Q: What inspired you to pursue a career in jewelry?
During my university years, I worked at Tiffany & Co. part-time. It was a family rite-of-passage, as my four siblings did as well. I worked with a passionate group of colleagues that led me down the rabbit hole of jewelry discovery, and there was no turning back.
From there I became a GIA Graduate Gemologist and developed an intellectual curiosity for gems. I volunteered at the Museum of Natural History in the Mineral Gems Hall, which had such an impact on my career, being exposed to hundreds of stone specimens and reading about the women of style who owned them.
Q: What moment still blows your mind?
Building the Jessica McCormack business with Jessica from its infancy into a global brand with an average growth of 40% year-on-year. When international clients started choosing us over major diamond houses, we knew we were onto something. We have serious jewelry collectors, as well as the millennials as our international clientele base.
Earlier in my career, my brainchild was the creation of a “Titanic necklace.” Originally it was a prop made of synthetic stones for the film Titanic. When I worked for a Bond Street jeweller, we created a real version which was auctioned for a great cause at the late Princess of Wales Gala Charity. It was worn at the Academy Awards by Celine Dion when she performed the song, “My Heart Will Go On”. That day, I had a grand slam victory at the ceremony, dressing the Best Actor, Best Actress, Best Supporting actress and garnered over 4 million in editorial equivalency putting the brand on the map.
Q: What life lesson has been the hardest learned, and which taught you the most?
During the Covid pandemic we all learned the importance of being entrepreneurial and resilient, and to never give up. It is something I always keep at the forefront of my mind considering our 62% growth this past year.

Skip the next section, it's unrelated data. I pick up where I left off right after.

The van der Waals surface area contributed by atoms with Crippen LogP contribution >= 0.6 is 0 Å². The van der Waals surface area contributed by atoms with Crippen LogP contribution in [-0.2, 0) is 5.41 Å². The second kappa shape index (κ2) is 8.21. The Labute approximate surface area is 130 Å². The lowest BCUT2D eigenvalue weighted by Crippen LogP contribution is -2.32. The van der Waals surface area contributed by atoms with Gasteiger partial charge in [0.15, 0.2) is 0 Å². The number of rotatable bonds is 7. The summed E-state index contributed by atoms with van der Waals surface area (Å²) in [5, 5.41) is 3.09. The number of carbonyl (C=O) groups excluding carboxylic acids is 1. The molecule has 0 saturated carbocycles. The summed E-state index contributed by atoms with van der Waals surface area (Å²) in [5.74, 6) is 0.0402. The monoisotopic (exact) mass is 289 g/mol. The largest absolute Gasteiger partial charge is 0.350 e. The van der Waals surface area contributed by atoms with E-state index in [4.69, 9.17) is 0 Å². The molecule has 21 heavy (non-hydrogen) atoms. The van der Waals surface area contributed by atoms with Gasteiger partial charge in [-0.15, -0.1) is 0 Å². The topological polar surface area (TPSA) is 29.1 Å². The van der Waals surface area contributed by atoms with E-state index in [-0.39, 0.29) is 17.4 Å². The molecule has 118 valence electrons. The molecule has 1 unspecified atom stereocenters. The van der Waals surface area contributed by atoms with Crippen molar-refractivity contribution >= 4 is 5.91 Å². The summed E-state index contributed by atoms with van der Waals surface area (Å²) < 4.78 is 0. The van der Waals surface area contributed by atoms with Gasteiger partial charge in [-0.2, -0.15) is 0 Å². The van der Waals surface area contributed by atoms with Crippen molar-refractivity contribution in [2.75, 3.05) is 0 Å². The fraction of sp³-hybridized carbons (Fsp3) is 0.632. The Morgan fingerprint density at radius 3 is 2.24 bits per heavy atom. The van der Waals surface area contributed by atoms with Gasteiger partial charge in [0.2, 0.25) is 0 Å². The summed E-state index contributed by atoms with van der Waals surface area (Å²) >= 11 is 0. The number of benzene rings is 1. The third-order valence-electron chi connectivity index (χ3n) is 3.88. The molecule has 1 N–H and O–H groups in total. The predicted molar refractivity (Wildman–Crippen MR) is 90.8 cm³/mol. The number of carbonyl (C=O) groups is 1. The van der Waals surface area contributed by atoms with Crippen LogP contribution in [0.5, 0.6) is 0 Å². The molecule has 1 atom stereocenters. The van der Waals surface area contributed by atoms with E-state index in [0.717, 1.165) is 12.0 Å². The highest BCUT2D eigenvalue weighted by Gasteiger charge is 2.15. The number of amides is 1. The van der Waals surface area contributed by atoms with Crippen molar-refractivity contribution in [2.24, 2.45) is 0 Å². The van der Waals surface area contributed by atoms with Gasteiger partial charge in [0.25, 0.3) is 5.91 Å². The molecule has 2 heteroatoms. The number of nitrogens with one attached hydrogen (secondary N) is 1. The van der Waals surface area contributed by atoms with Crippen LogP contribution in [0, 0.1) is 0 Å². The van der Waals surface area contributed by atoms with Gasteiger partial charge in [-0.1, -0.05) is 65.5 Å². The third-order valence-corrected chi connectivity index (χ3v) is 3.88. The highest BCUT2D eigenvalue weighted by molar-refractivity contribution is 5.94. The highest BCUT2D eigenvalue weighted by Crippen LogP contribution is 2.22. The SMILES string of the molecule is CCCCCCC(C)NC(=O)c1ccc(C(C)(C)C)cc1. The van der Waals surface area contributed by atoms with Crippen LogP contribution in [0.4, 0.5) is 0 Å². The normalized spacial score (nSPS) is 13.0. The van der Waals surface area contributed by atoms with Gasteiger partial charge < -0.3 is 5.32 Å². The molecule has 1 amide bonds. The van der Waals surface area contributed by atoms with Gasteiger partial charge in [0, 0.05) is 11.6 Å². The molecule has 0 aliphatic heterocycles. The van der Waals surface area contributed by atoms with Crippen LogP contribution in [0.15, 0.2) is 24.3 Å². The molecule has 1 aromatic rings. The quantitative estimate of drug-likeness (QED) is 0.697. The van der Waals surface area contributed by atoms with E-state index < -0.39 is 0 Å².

You have to be able to adjust to whatever life altering events are thrown your way, on a personal and a professional level and not be afraid to take risks. In business it’s about adaptability and creativity (The newness imperative-innovate or fade).
Q: What advice would you give your younger self?
Be fearless which is the advice I live my life by now having navigated 9/11, the financial crises of 2007-2008 and these past two years of Covid. Never give up, adapt, be nimble and pivot.
Remember that life is all about relationships. It’s important to foster and develop them in all aspects of your life. After all, we are in a relationship centric business, servicing clients by creating works of art that are personal and an emotional connection to them.
Always be humble, grateful and appreciate the smart people you surround yourself with on your team and in your life. Don’t take yourself seriously and always keep a sense of humor. Trust your instincts. Follow your passion and dream big! Driving a successful business with Jessica and a well performing & passionate team, allows me to bounce out of bed every day and enjoy doing what I do! It’s all about the team wins!
Q: What’s next for diamonds?
There are two key focus points in terms of what’s next for diamonds. Firstly, I think post-Covid will open a new world in which people will be embracing new shapes and cuts of diamonds in a way which they have never done before. We can already see a trend in demand for different diamond shapes. For example, pear shape and ovals used to really polarize people, but now they are being universally embraced as well as heart-shaped diamonds to east west to tilted pear shape diamonds thanks to Jessica. Our four Cs are collect, curate, craft and cult. Our clients are serious jewelery collectors.
Secondly, it is about trust. Educating the buyer on style, materials, sustainability and traceability is where the emphasis of any good fine jewelry brand should be. If someone doesn’t have a sustainability program today, they won’t have a business in 10 years. You have to recognize that this is going to be super important for young clients going forward, and rightly so.